Arizona Attorney General Mark Brnovich's interim report on his probe of Maricopa County's 2020 election results, found "serious vulnerabilities," but does not allege any mass fraud, The Hill is reporting.
Brnovich, a Republican, highlighted his findings in a 12-page letter to Arizona Senate President Karen Fann, who is also a Republican.
He said the vulnerabilities "must be addressed and raise questions about the 2020 elections in Arizona."
The Hill noted that Brnovich did not appear to provide proof that any massive wrongdoing had occurred. However, he said the review is ongoing, and "we are therefore limited in what we can disclose about specific criminal and civil investigations."
According to The Associated Press, he said signatures and other information was missing from some of the forms documenting the transportation of ballots.
He also claimed that election officials worked too quickly to verify voter signatures on mail ballots.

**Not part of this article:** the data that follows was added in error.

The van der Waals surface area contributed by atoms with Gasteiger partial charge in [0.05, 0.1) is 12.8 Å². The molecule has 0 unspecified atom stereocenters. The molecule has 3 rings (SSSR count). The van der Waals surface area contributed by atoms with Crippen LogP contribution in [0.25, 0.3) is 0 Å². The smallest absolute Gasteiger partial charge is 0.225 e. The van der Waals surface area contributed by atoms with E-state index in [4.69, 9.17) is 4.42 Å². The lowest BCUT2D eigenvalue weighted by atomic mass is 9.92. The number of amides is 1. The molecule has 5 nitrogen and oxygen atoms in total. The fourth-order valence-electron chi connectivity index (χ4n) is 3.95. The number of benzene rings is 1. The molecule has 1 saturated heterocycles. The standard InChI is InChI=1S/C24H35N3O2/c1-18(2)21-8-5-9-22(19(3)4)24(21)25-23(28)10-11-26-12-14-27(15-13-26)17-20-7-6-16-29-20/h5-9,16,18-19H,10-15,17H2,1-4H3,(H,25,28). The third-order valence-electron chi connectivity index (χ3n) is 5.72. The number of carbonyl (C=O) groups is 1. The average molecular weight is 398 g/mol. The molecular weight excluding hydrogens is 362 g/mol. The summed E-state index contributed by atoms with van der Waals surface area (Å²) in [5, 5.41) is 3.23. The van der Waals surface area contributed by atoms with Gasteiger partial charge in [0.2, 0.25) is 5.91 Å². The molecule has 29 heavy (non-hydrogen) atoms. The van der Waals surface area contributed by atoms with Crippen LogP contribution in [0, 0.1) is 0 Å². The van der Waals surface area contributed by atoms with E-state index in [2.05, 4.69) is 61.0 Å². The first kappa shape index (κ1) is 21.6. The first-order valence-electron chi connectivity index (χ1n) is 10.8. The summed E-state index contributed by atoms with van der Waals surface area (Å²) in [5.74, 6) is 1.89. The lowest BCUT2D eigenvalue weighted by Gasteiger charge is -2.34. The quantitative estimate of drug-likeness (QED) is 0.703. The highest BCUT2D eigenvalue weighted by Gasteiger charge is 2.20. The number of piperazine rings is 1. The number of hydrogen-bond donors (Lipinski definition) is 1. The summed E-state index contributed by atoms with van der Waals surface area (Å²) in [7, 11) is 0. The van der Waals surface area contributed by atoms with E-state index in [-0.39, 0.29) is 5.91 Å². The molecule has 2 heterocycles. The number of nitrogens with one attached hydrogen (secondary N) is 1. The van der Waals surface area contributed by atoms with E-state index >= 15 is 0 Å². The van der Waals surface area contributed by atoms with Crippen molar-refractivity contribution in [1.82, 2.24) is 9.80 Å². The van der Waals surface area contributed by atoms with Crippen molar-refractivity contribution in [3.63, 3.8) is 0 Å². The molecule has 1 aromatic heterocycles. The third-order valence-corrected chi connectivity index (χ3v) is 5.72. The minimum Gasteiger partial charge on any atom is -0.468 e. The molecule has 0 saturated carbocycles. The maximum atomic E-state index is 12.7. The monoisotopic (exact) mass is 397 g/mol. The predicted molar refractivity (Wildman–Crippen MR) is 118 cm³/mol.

And he said county officials were slow in answering his requests for information.
The Hill noted that his letter also alleged that investigators had found "instances of election fraud by individuals who have been or will be prosecuted for various election crimes."
But he offered few details.
Fann hailed the report, calling it "a historic day for voter integrity in Arizona."
"We've wanted an entity with prosecutorial authority to validate the missteps our audit revealed, and this interim report does just that," she said. "The AG's findings of failures, fraud, and potential misconduct during the 2020 election in Maricopa County are not surprising, given the lack of compliance and cooperation Maricopa County elections officials displayed from the start."
But the interim report was blasted by Maricopa County Board of Supervisors Chairman Bill Gates and Maricopa County Recorder Stephen Richer, according to The Hill.
"The Attorney General's interim report about the 2020 election in Maricopa County includes no new evidence, nothing that would have changed the results, and nothing that should lead people to question the overall health of our electoral system," the two said in a joint statement.
"The bottom line: the AG has not identified even a single instance where a ballot was accepted with a non-matching signature (or signature that was later cured)."
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